The need for strong, independent local journalism
is more urgent than ever. Please support the city we
love by joining Friends of Willamette Week.

Headout: Casey Jarman Says Farewell

WW's Music Editor is moving on.

I was asked to speak at my high-school graduation. Not because of my grades (which were abysmal) or because of my community service (which was ordered by a judge), but because I had made fewer enemies than most of my peers and had somewhat of a reputation as a class clown—though I realize now it had more to do with my goofy, gap-toothed face than my jokes. Anyway, I had about a month to prepare for the speech, and I knew it would be the biggest moment of my life up to that point. I thought about it every single day, but in the end I had so much fun imagining the endless possibilities (do I quote Ferris Bueller or Rage Against the Machine?) that I never got around to writing a speech. When graduation finally arrived, I read vague scrawls from a torn sheet of notebook paper mostly covered with cartoons. 

I write this to you on my last day at Willamette Week. I've known for a month that I'd have this page to say goodbye on. I've had plenty of ideas for it. And when I think of all the people who have mentored and inspired me these past six years—four of them as music editor, my dream job—my eyes well up and I get a lump in my throat and I have to stop thinking about it or I'll cry at my stupid desk. So instead of telling you that "life moves fast and if you don't stop and look around once in a while, you could miss it," I thought I'd show you some of the cartoons I'd scribbled in meetings over the years. Thank you for reading.

Click on image below for larger version!

Headout Picks


[MUSIC] Yes, this time of year we have kind of a one-track mind. But what starts tonight and runs for a thrilling/grueling five days is nothing less than the craziest stretch on Portland music fans’ calendars all year long. From Against Me! to Beirut to Flying Lotus, there are some wild times ahead. We hope you’re game for it. Multiple venues. The official MFNW guide is online at wweek.com. All ages.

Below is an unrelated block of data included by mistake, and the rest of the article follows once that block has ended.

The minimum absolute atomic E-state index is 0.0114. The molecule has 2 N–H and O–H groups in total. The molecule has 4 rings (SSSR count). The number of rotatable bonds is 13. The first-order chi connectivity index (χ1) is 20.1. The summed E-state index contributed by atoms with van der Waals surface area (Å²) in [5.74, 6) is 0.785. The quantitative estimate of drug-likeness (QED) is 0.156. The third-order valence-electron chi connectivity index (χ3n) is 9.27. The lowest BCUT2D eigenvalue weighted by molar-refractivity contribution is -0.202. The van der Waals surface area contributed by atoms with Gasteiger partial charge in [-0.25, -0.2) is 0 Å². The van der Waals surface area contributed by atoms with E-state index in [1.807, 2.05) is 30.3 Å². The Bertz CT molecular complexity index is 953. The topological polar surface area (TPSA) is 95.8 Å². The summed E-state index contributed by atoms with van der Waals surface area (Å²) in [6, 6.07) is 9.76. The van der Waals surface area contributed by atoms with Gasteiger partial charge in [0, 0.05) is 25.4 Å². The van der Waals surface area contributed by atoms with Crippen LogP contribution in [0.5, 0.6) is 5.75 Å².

[MUSIC] The more the merrier, we say. The second annual Northwest Hip Hop fest gathers almost everybody who’s anybody in Portland hip-hop, and a few new recruits to boot, and throws a three-day party with them. Expect to keep your hands in the air an awful lot to the likes of Cool Nutz, Sleep, Serge Severe and many more folks. Ash Street Saloon, 225 SW Ash St. 9 pm. $8 advance, $10 day of show. 21+. Continues through Saturday at Ash Street Saloon and Kelly’s Olympian.
[TIME] PICA’s annual arts festival celebrates its 10th year putting weird art you don’t really understand on stages around the city. Through Sept. 16. See pages 49 and 51. Full details at pica.org/tba.
[FASHION] Move to the left—Macy’s, Sephora and Columbia Sportswear and two dozen other downtown retailers are having special events. Fashion shows at Director Park, Southwest Yamhill and Park Avenue. Downtown, 4-9 pm. downtownportland.org/fashions-night-out.


[MOVIES] Put aside any aversions to New Age-isms, and this new wordless, non-narrative documentary from the creators of Baraka is, without question, the most visually intoxicating film of the year. Fox Tower, 846 SW Park Ave., 221-3280. Multiple showtimes.


[MUSIC] Getting out of bed the day after MFNW is a challenge, but tapings hosted by Seattle radio station KEXP are a great motivator for braving the sunlight. Aside from being free and all-ages, these mini-concerts allow fans to see some of the festival’s biggest bands in an impossibly intimate setting. Saturday’s lineup has both Dinosaur Jr. and the Hives tearing up a club half the size of the venues they’ll play later that night. Doug Fir Lounge, 830 E Burnside St., 231-9668. 10:30 am-4:30 pm Thursday-Friday, Sept. 6-7, noon-4:30 pm Saturday, Sept. 8. Free. See full schedule at musicfestnw.com.